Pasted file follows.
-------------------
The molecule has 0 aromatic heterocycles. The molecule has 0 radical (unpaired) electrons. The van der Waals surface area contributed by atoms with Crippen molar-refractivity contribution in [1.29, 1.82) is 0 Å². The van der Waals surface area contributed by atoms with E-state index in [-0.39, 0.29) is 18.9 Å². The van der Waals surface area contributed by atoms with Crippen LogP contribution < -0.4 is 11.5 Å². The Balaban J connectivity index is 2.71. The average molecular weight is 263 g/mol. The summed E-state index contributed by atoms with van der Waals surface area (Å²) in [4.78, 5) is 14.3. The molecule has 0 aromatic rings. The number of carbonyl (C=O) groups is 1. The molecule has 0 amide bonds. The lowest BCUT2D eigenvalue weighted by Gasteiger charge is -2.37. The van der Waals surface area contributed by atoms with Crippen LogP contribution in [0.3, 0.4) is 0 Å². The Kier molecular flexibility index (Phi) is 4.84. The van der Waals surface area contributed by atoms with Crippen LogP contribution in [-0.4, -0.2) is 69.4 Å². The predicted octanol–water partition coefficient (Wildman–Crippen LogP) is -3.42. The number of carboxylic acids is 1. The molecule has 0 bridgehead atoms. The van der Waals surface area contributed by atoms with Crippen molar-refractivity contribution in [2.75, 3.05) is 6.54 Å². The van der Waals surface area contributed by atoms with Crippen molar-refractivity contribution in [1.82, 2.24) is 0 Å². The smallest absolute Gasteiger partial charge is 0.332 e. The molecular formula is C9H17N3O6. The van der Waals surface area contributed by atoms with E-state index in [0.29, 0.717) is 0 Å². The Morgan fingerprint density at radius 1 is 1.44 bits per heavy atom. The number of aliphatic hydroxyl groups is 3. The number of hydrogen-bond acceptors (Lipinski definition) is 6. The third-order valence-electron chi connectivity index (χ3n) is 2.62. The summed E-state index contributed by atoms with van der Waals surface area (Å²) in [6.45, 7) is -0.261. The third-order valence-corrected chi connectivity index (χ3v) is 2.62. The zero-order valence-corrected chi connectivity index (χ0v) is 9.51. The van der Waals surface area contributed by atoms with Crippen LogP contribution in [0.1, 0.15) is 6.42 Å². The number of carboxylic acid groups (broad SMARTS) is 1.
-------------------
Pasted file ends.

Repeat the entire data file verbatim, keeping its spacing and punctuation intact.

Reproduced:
The molecule has 0 aromatic heterocycles. The molecule has 0 radical (unpaired) electrons. The van der Waals surface area contributed by atoms with Crippen molar-refractivity contribution in [1.29, 1.82) is 0 Å². The van der Waals surface area contributed by atoms with E-state index in [-0.39, 0.29) is 18.9 Å². The van der Waals surface area contributed by atoms with Crippen LogP contribution < -0.4 is 11.5 Å². The Balaban J connectivity index is 2.71. The average molecular weight is 263 g/mol. The summed E-state index contributed by atoms with van der Waals surface area (Å²) in [4.78, 5) is 14.3. The molecule has 0 aromatic rings. The number of carbonyl (C=O) groups is 1. The molecule has 0 amide bonds. The lowest BCUT2D eigenvalue weighted by Gasteiger charge is -2.37. The van der Waals surface area contributed by atoms with Crippen LogP contribution in [0.3, 0.4) is 0 Å². The Kier molecular flexibility index (Phi) is 4.84. The van der Waals surface area contributed by atoms with Crippen LogP contribution in [-0.4, -0.2) is 69.4 Å². The predicted octanol–water partition coefficient (Wildman–Crippen LogP) is -3.42. The number of carboxylic acids is 1. The molecule has 0 bridgehead atoms. The van der Waals surface area contributed by atoms with Crippen molar-refractivity contribution in [2.75, 3.05) is 6.54 Å². The van der Waals surface area contributed by atoms with Crippen molar-refractivity contribution in [1.82, 2.24) is 0 Å². The smallest absolute Gasteiger partial charge is 0.332 e. The molecular formula is C9H17N3O6. The van der Waals surface area contributed by atoms with E-state index in [0.29, 0.717) is 0 Å². The Morgan fingerprint density at radius 1 is 1.44 bits per heavy atom. The number of aliphatic hydroxyl groups is 3. The number of hydrogen-bond acceptors (Lipinski definition) is 6. The third-order valence-electron chi connectivity index (χ3n) is 2.62. The summed E-state index contributed by atoms with van der Waals surface area (Å²) in [6.45, 7) is -0.261. The third-order valence-corrected chi connectivity index (χ3v) is 2.62. The zero-order valence-corrected chi connectivity index (χ0v) is 9.51. The van der Waals surface area contributed by atoms with Crippen LogP contribution in [0.1, 0.15) is 6.42 Å². The number of carboxylic acid groups (broad SMARTS) is 1.